The undergraduate major in Sociology at UNC-CH provides students with theoretical and methodological tools and substantive insights for understanding human social life and institutions. The Department’s faculty is particularly strong in the areas of social inequality, marriage and family, the life course and aging, work and the economy, religion, formal organizations, sex and gender, social movements, population and human ecology, poverty and welfare, medical sociology, social networks, education, and political sociology. The emphases in courses range widely from the theoretical to the applied and incorporate a broad array of methodological approaches including historical, qualitative, and comparative, although the program’s primary specialization is in quantitative analysis.
A Flexible Major
The Department’s major is designed to train students in sociological fundamentals, yet it is receptive to diverse perspectives and interdisciplinary approaches. Departmental majors commonly combine their interests in sociology with courses in other disciplines and programs, such as history, African-American studies, anthropology, political science, religious studies, and business. In addition, the Sociology Department is the primary home to UNC’s minor in Social and Economic Justice. Students interested in pursuing graduate studies in sociology after college may, with instructor permission, also enroll in graduate level courses at UNC. The UNC Sociology Department encourages its students to study issues from a variety of perspectives, and its curriculum is flexible enough to permit students to tailor their program to fit individual needs and interests. The major requirements (9 courses for the B.A.) allow students substantial flexibility in meeting their individual intellectual interests and goals.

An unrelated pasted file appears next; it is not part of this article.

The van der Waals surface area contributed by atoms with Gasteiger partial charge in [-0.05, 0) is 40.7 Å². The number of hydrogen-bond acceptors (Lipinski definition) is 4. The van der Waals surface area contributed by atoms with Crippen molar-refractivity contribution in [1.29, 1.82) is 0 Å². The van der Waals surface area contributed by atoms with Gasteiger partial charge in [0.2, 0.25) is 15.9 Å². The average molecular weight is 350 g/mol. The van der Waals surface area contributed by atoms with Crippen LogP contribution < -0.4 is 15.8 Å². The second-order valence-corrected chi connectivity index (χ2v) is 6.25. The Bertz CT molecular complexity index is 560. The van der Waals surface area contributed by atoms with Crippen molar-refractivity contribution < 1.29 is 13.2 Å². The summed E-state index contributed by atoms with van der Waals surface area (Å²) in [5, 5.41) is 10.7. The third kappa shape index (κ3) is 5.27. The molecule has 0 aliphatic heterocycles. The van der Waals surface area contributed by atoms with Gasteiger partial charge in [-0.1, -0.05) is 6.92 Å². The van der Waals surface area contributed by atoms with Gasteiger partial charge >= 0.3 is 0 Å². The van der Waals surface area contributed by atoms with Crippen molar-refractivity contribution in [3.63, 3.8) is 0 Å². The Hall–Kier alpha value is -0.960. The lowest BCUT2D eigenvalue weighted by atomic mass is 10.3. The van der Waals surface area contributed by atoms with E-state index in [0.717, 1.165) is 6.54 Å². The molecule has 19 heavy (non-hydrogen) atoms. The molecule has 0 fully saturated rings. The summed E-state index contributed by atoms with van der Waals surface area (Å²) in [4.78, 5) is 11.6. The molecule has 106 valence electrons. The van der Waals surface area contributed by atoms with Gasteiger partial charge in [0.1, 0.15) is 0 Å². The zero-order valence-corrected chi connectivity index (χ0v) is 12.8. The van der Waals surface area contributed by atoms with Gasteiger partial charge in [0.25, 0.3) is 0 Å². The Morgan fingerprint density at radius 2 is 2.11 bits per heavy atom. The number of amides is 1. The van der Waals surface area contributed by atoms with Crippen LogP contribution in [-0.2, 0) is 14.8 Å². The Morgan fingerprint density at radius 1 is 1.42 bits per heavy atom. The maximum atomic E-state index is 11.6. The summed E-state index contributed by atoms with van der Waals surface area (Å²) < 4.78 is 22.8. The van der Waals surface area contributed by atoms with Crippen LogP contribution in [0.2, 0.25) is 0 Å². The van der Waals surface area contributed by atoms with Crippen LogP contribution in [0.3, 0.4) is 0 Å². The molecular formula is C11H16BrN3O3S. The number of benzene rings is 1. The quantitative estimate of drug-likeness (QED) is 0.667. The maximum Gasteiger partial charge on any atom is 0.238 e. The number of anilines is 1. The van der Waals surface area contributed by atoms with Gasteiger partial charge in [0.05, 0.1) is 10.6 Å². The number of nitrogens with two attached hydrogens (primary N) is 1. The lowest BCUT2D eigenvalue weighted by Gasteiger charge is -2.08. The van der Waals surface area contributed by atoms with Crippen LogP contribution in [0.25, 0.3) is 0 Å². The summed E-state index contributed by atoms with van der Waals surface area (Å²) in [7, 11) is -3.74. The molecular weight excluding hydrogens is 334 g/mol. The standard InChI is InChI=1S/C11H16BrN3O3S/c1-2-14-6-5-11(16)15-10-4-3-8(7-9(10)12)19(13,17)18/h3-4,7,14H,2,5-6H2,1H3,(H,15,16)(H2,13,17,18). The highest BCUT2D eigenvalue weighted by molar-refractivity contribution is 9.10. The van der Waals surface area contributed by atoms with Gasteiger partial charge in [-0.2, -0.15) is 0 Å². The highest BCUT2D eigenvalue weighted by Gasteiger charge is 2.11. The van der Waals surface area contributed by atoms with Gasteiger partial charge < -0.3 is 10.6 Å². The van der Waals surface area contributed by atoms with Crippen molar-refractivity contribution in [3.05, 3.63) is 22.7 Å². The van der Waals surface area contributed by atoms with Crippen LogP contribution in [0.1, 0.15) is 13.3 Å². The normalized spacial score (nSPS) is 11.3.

Research, Service, & Careers
The undergraduate Sociology program is also structured to provide students with opportunities to put sociological ideas into practice through research by means of independent studies, honors theses, and community internships. The department also urges interested students to put their training to practical use in the service of others. Most broadly, the sociology major offers strong preparation in analytical skills and broad knowledge of human relations and social systems, providing many useful tools for the development of a variety of careers including those in law, business and industry, public relations, public policy, social work, community and social justice organizing, religious ministry, international affairs and development, politics and government, social and market research, criminal justice, advertising, medicine and public health, and education.
Major and University Advising
Students should feel free to talk with advisors at any time during the semester, not just during registration periods; and to talk about anything on their minds, from course selection to career aspirations. The key is: you must take the initiative! This is a big university, in which it is easy to get lost in a variety of ways. Help is available, but usually you have to seek it out. Finally, to be absolutely sure that you have sufficient credits and course distributions to graduate, obtain The Final Word from your Arts and Sciences advisor in Steele Building. It is these advisors who give the final stamp of approval and determine whether or not you will graduate, so it is crucial that you see your Arts and Sciences advisor at least once a year. For more information, see The Advising Webpage.
The Sociology Club is a student-run, student-driven organization that may provide relevant organizations, discussions, guidance, and or service opportunities in Sociology. To join the Sociology Club go to: Sociology Club